A convert to conservation

  • Roads Scholar: Shawn Regnerus

    photo courtesy Predator Conservation Alliance

Note: This article is a sidebar to this issue's feature story.

Shawn Regnerus is a native Montanan, a hunter, angler, hiker and a former lover of dirt bikes. Regnerus, 30, grew up in rural Amsterdam, near Bozeman, where his father worked as a high school teacher. He later studied law at the University of Montana and clerked for a district judge in Libby.

It was an experience in the early 1990s that turned Regnerus against off-road vehicles. He had hiked 15 miles into the Gravelly Mountains in the Beaverhead National Forest for the autumn elk hunt. Ever since he was a kid, his favorite ritual had been to scout the high ridgelines with his father and family friends, watching the sun rise and set in complete peace and isolation. Bagging an elk was almost secondary to the tradition of going afield.

That year the silence was broken by ORVs racing through the creek bottoms, spooking animals and leaving treadmarks and ruts across meadows.

On some weekends, he encountered 15 or 20 motorized hunters, some of them arriving Sunday mornings around dawn, shooting an elk and heading home in time to catch the football game on TV.

"I'm not angry, so much as I feel sadness and disappointment," Regnerus says. "Here was an area I had been going into my whole life and the character of the experience changed. It was ruined, if you want to know the truth."

After being flooded with complaints, Beaverhead Forest Supervisor Mark Petroni restricted ORVers to established trails and eventually banned ORV use in the fall. But on other forests in the Northern Rockies, Regnerus says ORVS still run rampant.

Last fall, Regnerus joined the Bozeman-based Predator Project, which recently changed its name to the Predator Conservation Alliance, as the head of the Roads Scholars Project. The project was born in the early 1990s to study road density in grizzly bear recovery zones near Yellowstone National Park and in northern Idaho, Montana and northeastern Washington.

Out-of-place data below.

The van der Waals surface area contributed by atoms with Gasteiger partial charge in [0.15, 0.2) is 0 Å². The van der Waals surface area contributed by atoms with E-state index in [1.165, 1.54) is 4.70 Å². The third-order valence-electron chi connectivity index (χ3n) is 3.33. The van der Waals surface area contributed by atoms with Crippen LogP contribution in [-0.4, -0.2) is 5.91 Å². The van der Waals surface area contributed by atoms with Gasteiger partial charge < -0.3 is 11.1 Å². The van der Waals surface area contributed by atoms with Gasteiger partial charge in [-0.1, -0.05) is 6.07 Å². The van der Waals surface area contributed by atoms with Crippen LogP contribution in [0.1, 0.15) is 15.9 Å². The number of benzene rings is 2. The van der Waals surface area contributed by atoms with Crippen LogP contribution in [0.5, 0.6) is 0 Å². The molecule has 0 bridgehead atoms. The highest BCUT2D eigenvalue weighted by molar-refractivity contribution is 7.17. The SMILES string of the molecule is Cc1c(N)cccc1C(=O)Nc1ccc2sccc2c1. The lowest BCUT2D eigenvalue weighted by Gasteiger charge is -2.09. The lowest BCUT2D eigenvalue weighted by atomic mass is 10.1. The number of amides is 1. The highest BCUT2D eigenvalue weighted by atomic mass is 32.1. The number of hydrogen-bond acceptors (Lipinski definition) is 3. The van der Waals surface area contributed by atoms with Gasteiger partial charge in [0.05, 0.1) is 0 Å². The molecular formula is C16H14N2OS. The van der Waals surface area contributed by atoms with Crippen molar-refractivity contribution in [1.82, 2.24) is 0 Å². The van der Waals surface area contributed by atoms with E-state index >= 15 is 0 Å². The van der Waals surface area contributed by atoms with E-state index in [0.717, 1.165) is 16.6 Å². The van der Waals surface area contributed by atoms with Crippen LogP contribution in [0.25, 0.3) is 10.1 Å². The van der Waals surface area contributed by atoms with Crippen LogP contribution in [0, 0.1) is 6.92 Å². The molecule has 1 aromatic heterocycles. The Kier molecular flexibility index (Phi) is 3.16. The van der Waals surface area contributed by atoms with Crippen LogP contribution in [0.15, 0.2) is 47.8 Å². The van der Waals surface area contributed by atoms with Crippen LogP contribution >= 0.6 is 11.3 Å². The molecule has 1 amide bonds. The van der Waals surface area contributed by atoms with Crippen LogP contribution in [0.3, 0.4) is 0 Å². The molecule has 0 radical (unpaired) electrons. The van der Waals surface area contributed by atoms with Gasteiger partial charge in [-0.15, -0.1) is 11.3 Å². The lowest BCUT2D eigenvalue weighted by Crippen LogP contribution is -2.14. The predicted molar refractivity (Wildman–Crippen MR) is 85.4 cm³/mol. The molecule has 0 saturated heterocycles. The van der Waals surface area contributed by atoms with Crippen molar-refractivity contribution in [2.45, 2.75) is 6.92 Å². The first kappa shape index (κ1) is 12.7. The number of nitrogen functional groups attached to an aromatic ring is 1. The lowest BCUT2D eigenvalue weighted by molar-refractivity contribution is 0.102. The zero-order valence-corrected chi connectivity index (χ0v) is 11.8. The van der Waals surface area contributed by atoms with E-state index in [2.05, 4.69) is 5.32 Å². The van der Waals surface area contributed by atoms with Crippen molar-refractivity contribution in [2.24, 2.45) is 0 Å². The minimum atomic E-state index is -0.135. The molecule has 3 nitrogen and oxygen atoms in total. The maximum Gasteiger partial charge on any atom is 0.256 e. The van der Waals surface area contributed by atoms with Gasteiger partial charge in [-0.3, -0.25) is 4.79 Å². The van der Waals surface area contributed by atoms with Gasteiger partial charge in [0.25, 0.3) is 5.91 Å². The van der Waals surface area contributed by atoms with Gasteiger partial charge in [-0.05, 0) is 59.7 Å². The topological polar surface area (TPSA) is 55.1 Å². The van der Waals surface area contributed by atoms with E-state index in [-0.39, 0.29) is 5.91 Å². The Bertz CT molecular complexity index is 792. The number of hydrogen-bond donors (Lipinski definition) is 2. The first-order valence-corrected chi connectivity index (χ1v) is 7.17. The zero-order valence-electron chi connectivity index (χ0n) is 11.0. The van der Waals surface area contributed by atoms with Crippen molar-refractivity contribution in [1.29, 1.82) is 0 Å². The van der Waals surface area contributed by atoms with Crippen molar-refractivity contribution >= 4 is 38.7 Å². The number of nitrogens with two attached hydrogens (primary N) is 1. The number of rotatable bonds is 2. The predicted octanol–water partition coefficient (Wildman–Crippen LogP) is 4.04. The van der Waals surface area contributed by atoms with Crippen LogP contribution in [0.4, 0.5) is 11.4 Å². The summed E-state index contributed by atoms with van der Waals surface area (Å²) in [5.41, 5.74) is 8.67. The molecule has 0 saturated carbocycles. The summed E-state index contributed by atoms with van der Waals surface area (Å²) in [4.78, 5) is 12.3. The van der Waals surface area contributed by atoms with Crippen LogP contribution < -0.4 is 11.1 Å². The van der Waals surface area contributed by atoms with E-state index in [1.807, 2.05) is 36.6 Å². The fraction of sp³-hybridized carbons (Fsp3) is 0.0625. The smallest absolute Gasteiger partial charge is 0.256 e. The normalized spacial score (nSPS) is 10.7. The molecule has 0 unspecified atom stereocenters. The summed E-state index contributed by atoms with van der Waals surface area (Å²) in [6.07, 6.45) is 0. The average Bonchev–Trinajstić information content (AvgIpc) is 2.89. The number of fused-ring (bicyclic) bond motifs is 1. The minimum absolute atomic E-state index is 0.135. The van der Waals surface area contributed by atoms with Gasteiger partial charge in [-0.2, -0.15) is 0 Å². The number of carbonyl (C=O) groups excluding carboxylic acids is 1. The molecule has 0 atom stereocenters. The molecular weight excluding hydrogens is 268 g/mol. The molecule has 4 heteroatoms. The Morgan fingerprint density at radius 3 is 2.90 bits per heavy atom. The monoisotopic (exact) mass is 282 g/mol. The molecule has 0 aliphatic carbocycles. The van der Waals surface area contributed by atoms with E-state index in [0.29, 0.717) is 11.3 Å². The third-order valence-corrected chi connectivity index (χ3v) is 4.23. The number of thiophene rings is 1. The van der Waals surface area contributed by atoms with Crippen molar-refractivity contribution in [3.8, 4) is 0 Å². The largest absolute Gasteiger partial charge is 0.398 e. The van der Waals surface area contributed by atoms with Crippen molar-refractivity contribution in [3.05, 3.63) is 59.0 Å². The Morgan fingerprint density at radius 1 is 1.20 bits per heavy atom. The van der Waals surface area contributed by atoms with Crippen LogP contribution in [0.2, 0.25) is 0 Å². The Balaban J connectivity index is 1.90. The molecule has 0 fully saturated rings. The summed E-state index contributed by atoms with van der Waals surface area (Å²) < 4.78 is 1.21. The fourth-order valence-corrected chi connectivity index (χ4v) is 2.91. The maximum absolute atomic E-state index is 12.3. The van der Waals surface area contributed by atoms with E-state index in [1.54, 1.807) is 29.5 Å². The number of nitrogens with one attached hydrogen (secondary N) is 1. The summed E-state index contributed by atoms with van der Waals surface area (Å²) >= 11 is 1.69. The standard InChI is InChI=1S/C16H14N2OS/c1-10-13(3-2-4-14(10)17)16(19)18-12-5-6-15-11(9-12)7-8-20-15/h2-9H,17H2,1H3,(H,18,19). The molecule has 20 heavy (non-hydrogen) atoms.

Researchers found that the Forest Service had done a pretty good job of closing roads to protect the bears, says Regnerus, but ORV riders were using the roads anyway.

Last summer, Regnerus organized work parties to help the Forest Service make closed roads impassable. Volunteers dragged rocks and timber across roads and helped mulch and plant trees. Roads Scholars also puts out a brochure that helps citizens report ORV violations.

Regnerus says his biggest challenge has been getting roads into the spotlight.

"The Blue Ribbon Coalition has been very good at mobilizing people by highlighting a threat, which is the potential loss of their riding privileges," he says, but conservationists have been slow to catch on. "There's been very little substantively in Backpacker or Outside, but pick up any snowmobile magazine or publication with a wise-use audience and every issue has an article or fiery letter to the editor."

"The reason that quiet trail users haven't been mobilized is they have taken the trails for granted," Regnerus says. "But advocates of quiet trails need to become political. Otherwise, they are going to lose a lot of the trails they love to motorized use."

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